‘Baby Driver’ adds new musicality to action genre

By Marilyn MacLaren, Staff Writer

“Baby Driver” (2017) is an action thriller directed by Edgar Wright. The film uniquely structures what would have been a typical heist film with deliberate song and music choices that add tension and enhance the story’s flow. 

Starring Ansel Elgort as Baby, the film follows his escapades as being the cool collected getaway driver who uses music to frame his life and cope with tinnitus he sustained in a car accident when he was young.

The film also features Jon Hamm, Jaimie Foxx and Eiza Gonzalez as the crew that Baby is responsible for getting out of trouble, seen in the opening bank heist and car chase, which is paired with a rendition of “Bellbottoms” by The Jon Spencer Blues Explosion.

This music was chosen specifically for the scene by Baby, where the audience is immersed in how he views the world through his earbuds. These song choices heighten the tension in scenes and give focus to Baby as a character. 

The role of music in Baby’s life is highlighted throughout the film, from painful flashback memories of his mother to his growing connection with love interest Debora, played by Lily James. Through the music, the balance between wanting a normal life away from crime and being in the thick of it is in how Baby connects to the music, as well as the way he shares it with others. 

Baby, who lives with his deaf foster father, sings the song he first heard Debora singing in the cafe, “B-A-B-Y” by Carla Thomas and signs how he has found “The Girl.” At times, the romance between Elgort and James seems fast-paced and cliché. Still, the chemistry they have together makes their relationship entertaining and leaves the audience wanting them to have their happy ending together, quite literally driving off into the sunset.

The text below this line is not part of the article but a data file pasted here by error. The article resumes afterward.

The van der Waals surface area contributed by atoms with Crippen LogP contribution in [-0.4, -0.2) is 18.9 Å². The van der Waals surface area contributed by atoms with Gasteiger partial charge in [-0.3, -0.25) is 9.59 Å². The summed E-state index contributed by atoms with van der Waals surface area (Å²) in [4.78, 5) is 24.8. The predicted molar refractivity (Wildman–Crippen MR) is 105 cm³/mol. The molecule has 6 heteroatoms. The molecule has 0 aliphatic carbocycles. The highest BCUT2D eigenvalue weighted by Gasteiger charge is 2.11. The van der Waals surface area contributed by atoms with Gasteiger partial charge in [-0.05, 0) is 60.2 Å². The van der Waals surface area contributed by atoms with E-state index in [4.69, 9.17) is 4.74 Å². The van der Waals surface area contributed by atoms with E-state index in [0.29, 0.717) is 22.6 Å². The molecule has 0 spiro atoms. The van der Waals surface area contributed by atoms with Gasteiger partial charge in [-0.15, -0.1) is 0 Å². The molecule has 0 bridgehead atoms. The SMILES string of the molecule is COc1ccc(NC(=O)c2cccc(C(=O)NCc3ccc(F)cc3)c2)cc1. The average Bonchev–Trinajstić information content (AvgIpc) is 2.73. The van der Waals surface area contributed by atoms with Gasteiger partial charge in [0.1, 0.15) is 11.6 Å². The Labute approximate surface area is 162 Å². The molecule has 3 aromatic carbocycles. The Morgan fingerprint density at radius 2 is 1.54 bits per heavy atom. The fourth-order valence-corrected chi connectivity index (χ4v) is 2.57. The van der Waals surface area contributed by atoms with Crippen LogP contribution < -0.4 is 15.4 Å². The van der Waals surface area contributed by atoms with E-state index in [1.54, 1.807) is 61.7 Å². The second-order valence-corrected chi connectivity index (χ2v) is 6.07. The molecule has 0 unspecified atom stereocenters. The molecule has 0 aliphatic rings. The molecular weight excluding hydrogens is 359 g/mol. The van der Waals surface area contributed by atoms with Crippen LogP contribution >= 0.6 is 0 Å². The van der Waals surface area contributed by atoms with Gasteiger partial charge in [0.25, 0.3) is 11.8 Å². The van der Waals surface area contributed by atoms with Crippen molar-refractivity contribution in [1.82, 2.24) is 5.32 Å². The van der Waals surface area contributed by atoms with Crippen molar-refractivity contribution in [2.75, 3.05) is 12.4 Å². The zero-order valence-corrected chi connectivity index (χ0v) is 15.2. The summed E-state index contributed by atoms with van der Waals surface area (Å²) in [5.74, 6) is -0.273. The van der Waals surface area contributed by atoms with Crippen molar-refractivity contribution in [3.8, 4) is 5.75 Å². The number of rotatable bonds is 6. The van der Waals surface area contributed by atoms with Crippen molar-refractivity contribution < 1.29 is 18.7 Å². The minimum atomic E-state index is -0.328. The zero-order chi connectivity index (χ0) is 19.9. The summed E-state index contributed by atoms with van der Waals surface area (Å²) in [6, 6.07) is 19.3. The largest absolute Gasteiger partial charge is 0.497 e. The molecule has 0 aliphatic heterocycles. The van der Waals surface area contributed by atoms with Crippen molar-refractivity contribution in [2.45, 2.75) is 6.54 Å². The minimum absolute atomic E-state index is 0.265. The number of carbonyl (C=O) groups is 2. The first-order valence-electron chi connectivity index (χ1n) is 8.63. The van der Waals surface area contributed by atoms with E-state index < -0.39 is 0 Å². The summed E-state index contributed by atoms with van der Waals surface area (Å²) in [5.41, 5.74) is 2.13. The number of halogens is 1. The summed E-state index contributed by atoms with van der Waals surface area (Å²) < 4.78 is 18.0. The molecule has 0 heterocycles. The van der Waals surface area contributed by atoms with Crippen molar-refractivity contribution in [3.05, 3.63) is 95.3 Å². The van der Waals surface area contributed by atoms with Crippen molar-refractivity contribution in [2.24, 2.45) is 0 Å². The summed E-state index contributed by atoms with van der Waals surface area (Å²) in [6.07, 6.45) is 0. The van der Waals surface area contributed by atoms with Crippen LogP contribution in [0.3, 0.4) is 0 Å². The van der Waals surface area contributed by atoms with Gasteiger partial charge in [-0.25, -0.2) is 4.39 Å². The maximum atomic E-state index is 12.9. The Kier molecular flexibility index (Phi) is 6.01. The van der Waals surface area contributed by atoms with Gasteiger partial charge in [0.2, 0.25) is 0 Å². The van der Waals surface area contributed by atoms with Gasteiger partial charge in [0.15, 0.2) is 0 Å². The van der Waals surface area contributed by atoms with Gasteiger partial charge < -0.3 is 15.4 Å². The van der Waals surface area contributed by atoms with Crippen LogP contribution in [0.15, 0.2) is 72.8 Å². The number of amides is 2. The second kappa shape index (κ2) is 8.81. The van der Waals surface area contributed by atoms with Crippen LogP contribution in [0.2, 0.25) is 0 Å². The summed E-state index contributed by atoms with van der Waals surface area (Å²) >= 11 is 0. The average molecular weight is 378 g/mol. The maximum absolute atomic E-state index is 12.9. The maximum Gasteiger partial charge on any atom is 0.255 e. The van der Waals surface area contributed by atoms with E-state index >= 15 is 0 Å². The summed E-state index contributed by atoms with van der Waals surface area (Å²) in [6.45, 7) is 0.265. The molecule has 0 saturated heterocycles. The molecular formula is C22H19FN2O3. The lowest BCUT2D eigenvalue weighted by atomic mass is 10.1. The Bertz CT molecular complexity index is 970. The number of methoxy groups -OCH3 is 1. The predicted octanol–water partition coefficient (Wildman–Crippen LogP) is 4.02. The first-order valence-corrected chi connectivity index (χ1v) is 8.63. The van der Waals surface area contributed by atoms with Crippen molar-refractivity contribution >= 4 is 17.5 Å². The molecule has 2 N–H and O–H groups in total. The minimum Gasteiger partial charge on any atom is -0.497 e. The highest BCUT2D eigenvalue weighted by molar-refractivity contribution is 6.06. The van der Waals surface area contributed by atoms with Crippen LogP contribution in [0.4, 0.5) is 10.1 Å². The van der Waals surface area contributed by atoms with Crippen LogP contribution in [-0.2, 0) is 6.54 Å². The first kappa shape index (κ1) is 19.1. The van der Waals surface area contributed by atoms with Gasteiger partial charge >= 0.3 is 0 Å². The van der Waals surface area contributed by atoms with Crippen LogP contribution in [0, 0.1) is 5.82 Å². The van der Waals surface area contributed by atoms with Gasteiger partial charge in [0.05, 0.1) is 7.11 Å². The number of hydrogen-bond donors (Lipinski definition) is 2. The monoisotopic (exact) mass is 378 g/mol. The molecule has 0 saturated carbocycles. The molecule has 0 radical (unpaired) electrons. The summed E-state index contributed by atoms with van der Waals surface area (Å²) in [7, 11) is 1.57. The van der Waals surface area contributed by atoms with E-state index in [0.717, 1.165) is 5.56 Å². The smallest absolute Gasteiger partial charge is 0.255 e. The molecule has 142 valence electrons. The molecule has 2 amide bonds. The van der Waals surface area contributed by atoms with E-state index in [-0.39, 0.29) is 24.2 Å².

During a quiet scene between Debora and Baby, they bond over the song “Debora” by T.Rex, which reminds him of her. This small moment between them helps illustrate how James and Elgort respectively connect as their characters, establishing the effect this song has as a representation of his love for her.

Although Baby is a natural at a speedy getaway, his assistance with each heist is ultimately forced to pay off his debt to Doc, played by Kevin Spacey. His distance from the crew and its criminal activities — despite his involvement — comes to a breaking point during the climax of the film. 

Baby, attempting to warn the employee he had met when first scouting the scene for the robbery, takes action to stop it. As Baby realizes what his crew has done — particularly Bats, played by Foxx — the music and volume continue building in an anxious crescendo.

Accompanied by the speed of the windshield wipers, the alarms of surrounding cars and the intensity of his inner conflict, Baby snaps and rams the car, effectively killing Bats. This creates a new antagonist in the form of Buddy, raising the stakes for Baby as he makes his escape set to “Focus” by Hocus Pocus.

Elgort makes Baby an endearing and interesting protagonist, and his relationship with music and the world around him adds a new depth to a typical action thriller, shaping each moment and setting the tone for the overall film and nuance to each character. 

 

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